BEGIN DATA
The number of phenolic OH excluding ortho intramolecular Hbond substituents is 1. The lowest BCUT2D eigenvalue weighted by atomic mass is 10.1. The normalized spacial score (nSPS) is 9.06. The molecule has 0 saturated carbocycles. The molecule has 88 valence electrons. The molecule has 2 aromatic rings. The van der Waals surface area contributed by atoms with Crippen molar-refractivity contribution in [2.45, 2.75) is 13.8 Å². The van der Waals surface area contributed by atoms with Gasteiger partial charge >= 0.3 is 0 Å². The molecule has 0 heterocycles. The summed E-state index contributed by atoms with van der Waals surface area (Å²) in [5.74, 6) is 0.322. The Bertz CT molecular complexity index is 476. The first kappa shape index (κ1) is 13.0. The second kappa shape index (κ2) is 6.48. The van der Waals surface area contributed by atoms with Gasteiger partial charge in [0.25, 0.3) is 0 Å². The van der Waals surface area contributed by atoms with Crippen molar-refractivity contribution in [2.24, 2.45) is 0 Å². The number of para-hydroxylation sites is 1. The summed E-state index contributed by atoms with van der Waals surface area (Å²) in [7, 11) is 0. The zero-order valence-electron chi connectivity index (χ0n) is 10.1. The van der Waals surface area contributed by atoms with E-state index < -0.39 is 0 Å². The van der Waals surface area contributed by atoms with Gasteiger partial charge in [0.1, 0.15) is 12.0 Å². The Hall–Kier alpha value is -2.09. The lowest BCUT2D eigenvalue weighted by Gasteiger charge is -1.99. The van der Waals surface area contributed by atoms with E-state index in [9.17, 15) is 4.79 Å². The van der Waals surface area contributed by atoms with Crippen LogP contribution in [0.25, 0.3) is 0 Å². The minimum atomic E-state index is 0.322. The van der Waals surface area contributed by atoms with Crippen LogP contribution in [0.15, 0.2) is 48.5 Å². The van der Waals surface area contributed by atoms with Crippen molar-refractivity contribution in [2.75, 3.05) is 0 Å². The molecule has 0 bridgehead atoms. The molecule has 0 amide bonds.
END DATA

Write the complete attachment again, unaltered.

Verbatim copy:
The number of phenolic OH excluding ortho intramolecular Hbond substituents is 1. The lowest BCUT2D eigenvalue weighted by atomic mass is 10.1. The normalized spacial score (nSPS) is 9.06. The molecule has 0 saturated carbocycles. The molecule has 88 valence electrons. The molecule has 2 aromatic rings. The van der Waals surface area contributed by atoms with Crippen molar-refractivity contribution in [2.45, 2.75) is 13.8 Å². The van der Waals surface area contributed by atoms with Gasteiger partial charge >= 0.3 is 0 Å². The molecule has 0 heterocycles. The summed E-state index contributed by atoms with van der Waals surface area (Å²) in [5.74, 6) is 0.322. The Bertz CT molecular complexity index is 476. The first kappa shape index (κ1) is 13.0. The second kappa shape index (κ2) is 6.48. The van der Waals surface area contributed by atoms with Gasteiger partial charge in [0.25, 0.3) is 0 Å². The van der Waals surface area contributed by atoms with Crippen molar-refractivity contribution in [2.24, 2.45) is 0 Å². The number of para-hydroxylation sites is 1. The summed E-state index contributed by atoms with van der Waals surface area (Å²) in [7, 11) is 0. The zero-order valence-electron chi connectivity index (χ0n) is 10.1. The van der Waals surface area contributed by atoms with E-state index < -0.39 is 0 Å². The van der Waals surface area contributed by atoms with Gasteiger partial charge in [0.1, 0.15) is 12.0 Å². The Hall–Kier alpha value is -2.09. The lowest BCUT2D eigenvalue weighted by Gasteiger charge is -1.99. The van der Waals surface area contributed by atoms with E-state index in [9.17, 15) is 4.79 Å². The van der Waals surface area contributed by atoms with Crippen LogP contribution in [0.25, 0.3) is 0 Å². The minimum atomic E-state index is 0.322. The van der Waals surface area contributed by atoms with Crippen LogP contribution in [0.15, 0.2) is 48.5 Å². The van der Waals surface area contributed by atoms with Crippen molar-refractivity contribution in [2.75, 3.05) is 0 Å². The molecule has 0 bridgehead atoms. The molecule has 0 amide bonds.